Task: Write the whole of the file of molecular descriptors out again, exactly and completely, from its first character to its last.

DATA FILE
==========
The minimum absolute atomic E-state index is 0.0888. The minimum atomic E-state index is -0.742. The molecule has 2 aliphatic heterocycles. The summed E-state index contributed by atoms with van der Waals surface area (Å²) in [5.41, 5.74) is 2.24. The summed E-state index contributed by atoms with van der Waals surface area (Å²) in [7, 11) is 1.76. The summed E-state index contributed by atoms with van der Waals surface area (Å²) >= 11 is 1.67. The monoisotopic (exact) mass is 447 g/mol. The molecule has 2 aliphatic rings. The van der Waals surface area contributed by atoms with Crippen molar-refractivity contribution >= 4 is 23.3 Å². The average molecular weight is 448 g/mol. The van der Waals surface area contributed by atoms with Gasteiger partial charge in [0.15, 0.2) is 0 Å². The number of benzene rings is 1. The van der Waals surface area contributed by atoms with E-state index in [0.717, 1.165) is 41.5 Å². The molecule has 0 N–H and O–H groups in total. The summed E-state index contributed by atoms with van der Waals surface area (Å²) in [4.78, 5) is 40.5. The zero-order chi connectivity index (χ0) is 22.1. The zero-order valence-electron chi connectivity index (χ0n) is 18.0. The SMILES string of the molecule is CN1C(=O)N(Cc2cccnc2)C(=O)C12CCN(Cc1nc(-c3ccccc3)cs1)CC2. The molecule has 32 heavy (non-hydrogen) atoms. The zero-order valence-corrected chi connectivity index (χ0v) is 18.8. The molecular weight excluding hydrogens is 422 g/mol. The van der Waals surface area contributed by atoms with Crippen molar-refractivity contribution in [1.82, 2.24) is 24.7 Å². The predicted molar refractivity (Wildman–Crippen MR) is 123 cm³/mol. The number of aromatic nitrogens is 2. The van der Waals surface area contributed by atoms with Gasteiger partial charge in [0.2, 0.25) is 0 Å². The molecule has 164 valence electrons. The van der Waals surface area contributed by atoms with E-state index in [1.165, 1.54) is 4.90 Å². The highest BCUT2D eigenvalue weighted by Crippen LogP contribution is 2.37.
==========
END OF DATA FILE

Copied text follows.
The minimum absolute atomic E-state index is 0.0888. The minimum atomic E-state index is -0.742. The molecule has 2 aliphatic heterocycles. The summed E-state index contributed by atoms with van der Waals surface area (Å²) in [5.41, 5.74) is 2.24. The summed E-state index contributed by atoms with van der Waals surface area (Å²) in [7, 11) is 1.76. The summed E-state index contributed by atoms with van der Waals surface area (Å²) >= 11 is 1.67. The monoisotopic (exact) mass is 447 g/mol. The molecule has 2 aliphatic rings. The van der Waals surface area contributed by atoms with Crippen molar-refractivity contribution >= 4 is 23.3 Å². The average molecular weight is 448 g/mol. The van der Waals surface area contributed by atoms with Gasteiger partial charge in [0.15, 0.2) is 0 Å². The number of benzene rings is 1. The van der Waals surface area contributed by atoms with E-state index in [0.717, 1.165) is 41.5 Å². The molecule has 0 N–H and O–H groups in total. The summed E-state index contributed by atoms with van der Waals surface area (Å²) in [4.78, 5) is 40.5. The zero-order chi connectivity index (χ0) is 22.1. The zero-order valence-electron chi connectivity index (χ0n) is 18.0. The SMILES string of the molecule is CN1C(=O)N(Cc2cccnc2)C(=O)C12CCN(Cc1nc(-c3ccccc3)cs1)CC2. The molecule has 32 heavy (non-hydrogen) atoms. The zero-order valence-corrected chi connectivity index (χ0v) is 18.8. The molecular weight excluding hydrogens is 422 g/mol. The van der Waals surface area contributed by atoms with Crippen molar-refractivity contribution in [1.82, 2.24) is 24.7 Å². The predicted molar refractivity (Wildman–Crippen MR) is 123 cm³/mol. The number of aromatic nitrogens is 2. The van der Waals surface area contributed by atoms with Gasteiger partial charge in [0.2, 0.25) is 0 Å². The molecule has 164 valence electrons. The van der Waals surface area contributed by atoms with E-state index in [1.165, 1.54) is 4.90 Å². The highest BCUT2D eigenvalue weighted by Crippen LogP contribution is 2.37.